The Uniform Tort Law Relating to Drones Act clarifies state tort law as it applies to drones and drone operators. The act explicitly states that except as otherwise provided for in this act, the common law and statutory tort law of the enacting state shall apply to a person who operates unmanned aircraft within the state. The act identifies two forms of trespass a drone operator can commit with a drone: aerial trespass and trespass to land. Trespass to land occurs when a drone touches upon an owner's property; normal trespass rules apply. For aerial trespass, the act uses a "totality of the circumstances" test for determining whether an aerial trespass has been committed, allowing a court to consider factors such as the amount of time, the altitude, and the number of times the drone has been operated over the property. The act requires land possessors to act with reasonable care and prohibits land possessors from taking any action intended to interfere with the flight of drones over the land possessor's property. The act states that a drone is an instrumentality by which a tort in violation of privacy rights may be committed under federal or state law. The act balances the rights of land possessors with the benefits of an emerging technology.
An Amendment to the Uniform Athlete Agents Act has been drafted to apply to changes that the NCAA made to its bylaws in August of 2018 to provide student athletes with more freedom and flexibility to explore the possibility of going professional while retaining their college eligibility. Under the new NCAA bylaws, certified sports agents can cover limited expenses of a prospective or enrolled student-athlete and their family for meals, hotel and travel in connection with the agent selection process. Because the NCAA bylaw changes were in conflict with the Athlete Agents Acts, the NCAA asked the ULC to amend the two Uniform Athlete Agents Acts so they will not conflict with the bylaw changes. The Section 14 Amendment was drafted to clear up the conflict; it was also drafted so that it applies beyond the current bylaws to ensure that the ULC will not have to go to state legislatures every time the NCAA broadens its bylaws. The amendment does, however, set forth appropriate safeguards so that it only applies if the NCAA makes further changes.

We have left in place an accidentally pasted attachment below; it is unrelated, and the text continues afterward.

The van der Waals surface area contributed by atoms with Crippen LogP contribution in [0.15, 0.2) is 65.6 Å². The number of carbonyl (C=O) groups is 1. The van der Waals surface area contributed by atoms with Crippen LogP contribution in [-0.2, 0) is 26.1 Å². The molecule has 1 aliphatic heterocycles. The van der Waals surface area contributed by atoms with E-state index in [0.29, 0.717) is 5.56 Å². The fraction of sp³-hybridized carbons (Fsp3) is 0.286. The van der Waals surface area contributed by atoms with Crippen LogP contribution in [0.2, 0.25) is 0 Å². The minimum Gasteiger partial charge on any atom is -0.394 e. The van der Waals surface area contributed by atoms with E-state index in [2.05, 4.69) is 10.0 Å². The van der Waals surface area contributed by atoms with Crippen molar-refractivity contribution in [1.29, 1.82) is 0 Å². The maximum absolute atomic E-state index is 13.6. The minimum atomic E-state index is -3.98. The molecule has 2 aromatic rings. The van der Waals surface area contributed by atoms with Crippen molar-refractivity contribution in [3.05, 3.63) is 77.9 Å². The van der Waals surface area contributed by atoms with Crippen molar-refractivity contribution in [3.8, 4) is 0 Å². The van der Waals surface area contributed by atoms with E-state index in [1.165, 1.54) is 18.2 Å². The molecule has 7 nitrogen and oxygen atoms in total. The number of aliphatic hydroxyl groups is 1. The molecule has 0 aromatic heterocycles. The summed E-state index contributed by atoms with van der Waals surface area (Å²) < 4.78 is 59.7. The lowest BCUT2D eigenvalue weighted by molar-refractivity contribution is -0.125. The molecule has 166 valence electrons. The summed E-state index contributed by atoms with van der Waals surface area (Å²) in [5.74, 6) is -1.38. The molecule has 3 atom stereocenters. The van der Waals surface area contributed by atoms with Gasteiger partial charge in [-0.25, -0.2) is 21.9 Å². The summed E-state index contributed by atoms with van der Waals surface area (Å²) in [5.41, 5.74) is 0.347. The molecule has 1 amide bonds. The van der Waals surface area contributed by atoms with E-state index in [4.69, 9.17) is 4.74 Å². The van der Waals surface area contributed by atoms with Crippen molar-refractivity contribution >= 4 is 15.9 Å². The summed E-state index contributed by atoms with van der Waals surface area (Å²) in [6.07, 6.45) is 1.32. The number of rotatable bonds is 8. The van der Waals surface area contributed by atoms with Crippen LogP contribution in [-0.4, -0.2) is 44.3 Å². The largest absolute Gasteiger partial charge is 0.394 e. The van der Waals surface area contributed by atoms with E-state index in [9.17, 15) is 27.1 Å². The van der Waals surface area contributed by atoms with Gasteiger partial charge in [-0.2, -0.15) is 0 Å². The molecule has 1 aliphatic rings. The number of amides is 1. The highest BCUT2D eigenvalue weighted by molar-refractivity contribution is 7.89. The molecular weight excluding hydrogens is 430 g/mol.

The promulgation of the Uniform Parentage Act (2017) has necessitated amendments to the intestacy and class-gift provisions of the Uniform Probate Code. Amendments to Uniform Probate Code will provide a more consistent formula for determining intestate shares within blended families, remove outdated terminology, and incorporate the concept of de facto parentage. The intestacy formulae will also account for the possibility that a child may have more than two parents, and therefore more than two sets of grandparents.
The ULC, now in its 128th year, comprises more than 350 practicing lawyers, governmental lawyers, judges, law professors, and lawyer-legislators from every state, the District of Columbia, Puerto Rico and the U.S. Virgin Islands. Commissioners are appointed by their states to draft and promote enactment of uniform laws that are designed to solve problems common to all the states.
After receiving the ULC's seal of approval, a uniform act is officially promulgated for consideration by the states, and legislatures are urged to adopt it. Since its inception in 1892, the ULC has been responsible for more than 200 acts, among them such bulwarks of state statutory law as the Uniform Commercial Code, the Uniform Probate Code, the Uniform Partnership Act, and the Uniform Interstate Family Support Act.
Other drafts which will be debated at the ULC annual meeting, but which are not scheduled for final approval, include the Alternatives to Bail Act, the Easement Relocation Act, the Fundraising through Public Appeals Act, the Public Participation Protection Act, and the Unregulated Transfers of Adopted Children Act.
The current drafts of all of these acts can be found at the ULC's website at www.uniformlaws.org.
###Contact: Katie Robinson, ULC Communications Officer, krobinson@...Uniform Law Commission / 111 N. Wabash Ave., Suite 1010, Chicago IL 60602 / 312/450-6600 / www.uniformlaws.org
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Uniform Law Commission The Uniform Law Commission (ULC, also known as the National Conference of Commissioners on Uniform State Laws), established in 1892, provides states with non-partisan, well-conceived and well-drafted legislation that brings clarity and stability to critical areas of state statutory law.